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I live in Nigeria which according to the World Bank is the poverty capital of the world. Surprisingly, in conversations on how to solve our problems, we often get left out. Most people in the West see the solution as an issue of taking more from the billionaires. For us on the ground, the reality is a bit different. As a simple exercise I invite you to go on the street and ask any poor person or see a homeless person you come across what they think their way out of poverty is. I’m willing to bet you that the most popular response you would get would be tied to the provision of good jobs. If poor people have increased access to jobs, a sense of human dignity is returned to them and they can gradually work their ways out of poverty. You know who is likely to create that job? The billionaires or millionaires who are future billionaires. And this is the reality. Not some political or economic projection or wishful thinking.

A man carrying a pile of rags in Kano, Nigeria. Photo: Eiseke Bolaji.

A good example of this is China. In the last 30-40 years China has been able to lift about 745 million people out of extreme poverty. This is a feat unseen in modern times. In that time China has grown from being a developing country to the second largest economy in the world worth $14.3 trillion. You know what else has grown in that time? The number of Chinese billionaires. According to Forbes, at last count China had 698 billionaires, second only to the US, more than the number of India, Germany, Russia, Hong Kong, Brazil, Canada and the United Kingdom combined.

Related Post: Growing Inequalities: Closing the Widening Inequality Gap Between Rich and Poor Countries

This is in no way a defence of the billionaires of this world. I think most of them are vile people who will devour anything in their way to add more zeros to their net worth. This is not an argument for billionaires not to be taxed either. By all means, tax them and if they make more money, tax them even more. The reality here though is that increased taxation of the rich does not equal the redistribution of that wealth to the poor. Consider that today, the UK has one of the most stringent tax regimes in the world. The wealth tax and other such wealth redistribution measures that Americans quarrel over have existed in the UK for years. Regardless of this fact, the UK is in no way free from economic inequality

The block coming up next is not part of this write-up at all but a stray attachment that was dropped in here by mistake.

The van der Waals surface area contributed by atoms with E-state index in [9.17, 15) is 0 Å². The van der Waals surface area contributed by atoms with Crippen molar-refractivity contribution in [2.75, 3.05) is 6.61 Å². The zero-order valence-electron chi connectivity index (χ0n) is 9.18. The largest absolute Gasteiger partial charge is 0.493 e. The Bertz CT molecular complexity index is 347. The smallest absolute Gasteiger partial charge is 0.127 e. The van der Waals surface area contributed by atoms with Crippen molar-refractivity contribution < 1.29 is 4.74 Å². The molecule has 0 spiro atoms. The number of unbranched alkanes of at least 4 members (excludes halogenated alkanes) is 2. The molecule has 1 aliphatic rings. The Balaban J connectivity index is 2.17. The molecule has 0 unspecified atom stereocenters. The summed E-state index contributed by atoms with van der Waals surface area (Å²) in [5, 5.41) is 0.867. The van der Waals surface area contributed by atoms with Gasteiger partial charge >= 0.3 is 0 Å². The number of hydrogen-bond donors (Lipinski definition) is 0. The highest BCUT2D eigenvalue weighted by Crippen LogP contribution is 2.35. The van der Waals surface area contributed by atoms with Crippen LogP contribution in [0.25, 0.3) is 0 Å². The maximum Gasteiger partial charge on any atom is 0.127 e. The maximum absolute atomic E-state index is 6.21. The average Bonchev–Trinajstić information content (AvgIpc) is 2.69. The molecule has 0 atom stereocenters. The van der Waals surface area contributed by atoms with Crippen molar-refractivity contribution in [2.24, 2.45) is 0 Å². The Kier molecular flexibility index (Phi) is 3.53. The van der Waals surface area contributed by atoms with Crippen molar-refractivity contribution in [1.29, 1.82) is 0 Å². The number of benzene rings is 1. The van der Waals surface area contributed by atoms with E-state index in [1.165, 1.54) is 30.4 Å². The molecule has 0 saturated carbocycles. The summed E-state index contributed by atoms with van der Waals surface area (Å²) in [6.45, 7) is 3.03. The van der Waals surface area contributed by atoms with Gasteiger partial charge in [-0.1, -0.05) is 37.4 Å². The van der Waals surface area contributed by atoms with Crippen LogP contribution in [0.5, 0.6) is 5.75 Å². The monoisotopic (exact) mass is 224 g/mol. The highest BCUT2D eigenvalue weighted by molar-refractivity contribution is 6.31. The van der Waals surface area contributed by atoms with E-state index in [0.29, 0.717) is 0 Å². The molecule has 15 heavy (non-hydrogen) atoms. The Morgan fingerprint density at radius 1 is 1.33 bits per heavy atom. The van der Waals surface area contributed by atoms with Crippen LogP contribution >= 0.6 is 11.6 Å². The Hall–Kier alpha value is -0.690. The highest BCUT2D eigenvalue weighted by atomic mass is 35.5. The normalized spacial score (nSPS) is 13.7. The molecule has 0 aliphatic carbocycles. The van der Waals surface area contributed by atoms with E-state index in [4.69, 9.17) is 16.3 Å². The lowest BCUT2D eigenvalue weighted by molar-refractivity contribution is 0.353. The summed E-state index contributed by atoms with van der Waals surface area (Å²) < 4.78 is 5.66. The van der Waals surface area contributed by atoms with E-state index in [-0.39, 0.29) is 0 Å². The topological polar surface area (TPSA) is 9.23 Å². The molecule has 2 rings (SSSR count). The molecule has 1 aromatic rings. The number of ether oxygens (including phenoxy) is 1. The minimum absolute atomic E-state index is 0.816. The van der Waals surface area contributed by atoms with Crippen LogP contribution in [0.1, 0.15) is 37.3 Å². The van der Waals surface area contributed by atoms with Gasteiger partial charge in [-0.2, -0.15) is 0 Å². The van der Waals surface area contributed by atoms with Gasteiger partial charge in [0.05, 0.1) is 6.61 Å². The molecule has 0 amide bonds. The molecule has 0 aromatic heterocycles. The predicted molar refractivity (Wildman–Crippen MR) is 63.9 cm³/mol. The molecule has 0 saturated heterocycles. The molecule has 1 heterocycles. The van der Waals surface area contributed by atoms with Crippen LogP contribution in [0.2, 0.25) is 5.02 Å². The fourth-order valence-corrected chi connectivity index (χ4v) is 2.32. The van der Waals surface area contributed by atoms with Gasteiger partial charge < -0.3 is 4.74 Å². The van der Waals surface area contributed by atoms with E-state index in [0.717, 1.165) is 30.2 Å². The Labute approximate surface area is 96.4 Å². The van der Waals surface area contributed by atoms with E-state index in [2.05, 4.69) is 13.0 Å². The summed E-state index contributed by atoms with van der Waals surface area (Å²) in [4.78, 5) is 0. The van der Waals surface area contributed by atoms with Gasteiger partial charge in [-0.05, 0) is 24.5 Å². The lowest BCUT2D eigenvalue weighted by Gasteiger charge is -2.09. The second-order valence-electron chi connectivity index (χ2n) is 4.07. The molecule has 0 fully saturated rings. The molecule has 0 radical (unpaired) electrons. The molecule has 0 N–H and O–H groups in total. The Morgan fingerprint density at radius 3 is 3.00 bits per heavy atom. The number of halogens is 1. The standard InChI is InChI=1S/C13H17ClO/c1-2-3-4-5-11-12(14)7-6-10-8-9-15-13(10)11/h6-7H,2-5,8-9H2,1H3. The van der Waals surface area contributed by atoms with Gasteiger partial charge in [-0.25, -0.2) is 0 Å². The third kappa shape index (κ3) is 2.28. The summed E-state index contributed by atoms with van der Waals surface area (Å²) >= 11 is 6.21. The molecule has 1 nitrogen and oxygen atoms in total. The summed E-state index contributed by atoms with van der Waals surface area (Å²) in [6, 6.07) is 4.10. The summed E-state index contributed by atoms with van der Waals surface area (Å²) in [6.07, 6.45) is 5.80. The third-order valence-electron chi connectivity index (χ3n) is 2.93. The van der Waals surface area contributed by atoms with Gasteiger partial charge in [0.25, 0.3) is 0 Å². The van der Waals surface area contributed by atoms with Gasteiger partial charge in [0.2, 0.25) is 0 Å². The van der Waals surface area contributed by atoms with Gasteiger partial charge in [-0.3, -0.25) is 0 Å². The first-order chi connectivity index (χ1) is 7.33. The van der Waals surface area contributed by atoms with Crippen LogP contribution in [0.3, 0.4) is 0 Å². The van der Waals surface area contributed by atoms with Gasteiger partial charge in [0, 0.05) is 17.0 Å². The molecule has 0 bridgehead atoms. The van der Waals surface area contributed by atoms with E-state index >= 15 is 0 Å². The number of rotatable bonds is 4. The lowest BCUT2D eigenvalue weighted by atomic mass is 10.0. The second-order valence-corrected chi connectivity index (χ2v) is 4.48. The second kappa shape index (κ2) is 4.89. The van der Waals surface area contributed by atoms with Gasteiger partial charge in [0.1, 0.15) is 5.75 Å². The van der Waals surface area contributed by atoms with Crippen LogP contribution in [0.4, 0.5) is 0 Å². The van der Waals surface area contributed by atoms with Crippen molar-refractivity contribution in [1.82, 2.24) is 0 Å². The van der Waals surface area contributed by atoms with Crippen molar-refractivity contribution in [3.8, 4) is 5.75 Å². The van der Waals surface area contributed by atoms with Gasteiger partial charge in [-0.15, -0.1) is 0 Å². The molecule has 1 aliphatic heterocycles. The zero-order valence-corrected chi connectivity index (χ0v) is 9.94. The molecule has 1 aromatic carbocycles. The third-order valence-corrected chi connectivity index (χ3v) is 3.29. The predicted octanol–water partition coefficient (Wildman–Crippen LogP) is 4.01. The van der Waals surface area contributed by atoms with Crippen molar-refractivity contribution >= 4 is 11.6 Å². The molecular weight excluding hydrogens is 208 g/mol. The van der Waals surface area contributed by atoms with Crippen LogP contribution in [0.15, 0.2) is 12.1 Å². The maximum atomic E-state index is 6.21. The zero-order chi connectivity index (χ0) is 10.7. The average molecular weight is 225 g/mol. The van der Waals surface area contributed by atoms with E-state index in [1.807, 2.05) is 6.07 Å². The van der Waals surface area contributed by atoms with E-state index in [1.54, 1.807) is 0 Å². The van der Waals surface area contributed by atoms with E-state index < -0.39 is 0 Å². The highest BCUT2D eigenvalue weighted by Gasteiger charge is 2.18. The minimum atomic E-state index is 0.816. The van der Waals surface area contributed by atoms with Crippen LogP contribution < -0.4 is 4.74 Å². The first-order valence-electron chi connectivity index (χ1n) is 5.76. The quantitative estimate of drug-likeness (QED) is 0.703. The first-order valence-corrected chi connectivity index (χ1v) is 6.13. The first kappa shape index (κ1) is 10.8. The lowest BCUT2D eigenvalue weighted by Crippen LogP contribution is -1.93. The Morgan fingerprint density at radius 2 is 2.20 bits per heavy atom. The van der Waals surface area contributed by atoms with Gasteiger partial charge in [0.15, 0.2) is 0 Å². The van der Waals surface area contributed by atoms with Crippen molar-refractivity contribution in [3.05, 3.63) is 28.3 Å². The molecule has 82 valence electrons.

This is not an argument in defence of any futuristic wealth I may yet amass. It is a plea for us to adopt an abundance mindset on this topic. We need to understand that when all is said and done, a better solution here is to try to create more wealth for more people than to spend time sharing that which has been created. In 2020, Shopify Partners generated $12.5 billion in revenue. This number is up more than 84% from $6.8 billion in 2019. That means hundreds of thousands of small businesses whose owners have forever been lifted from low incomes or poverty. Yes, Shopify founder and CEO Tobias Lütke will own an outsized share in that wealth created but how is it we choose to face that and not the people actually being empowered, lifted up and out of meagre earnings?

Or is this no longer about the poor?

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Cover image of woman in rural Guatemala handwashing garments in river by Esteban Benites.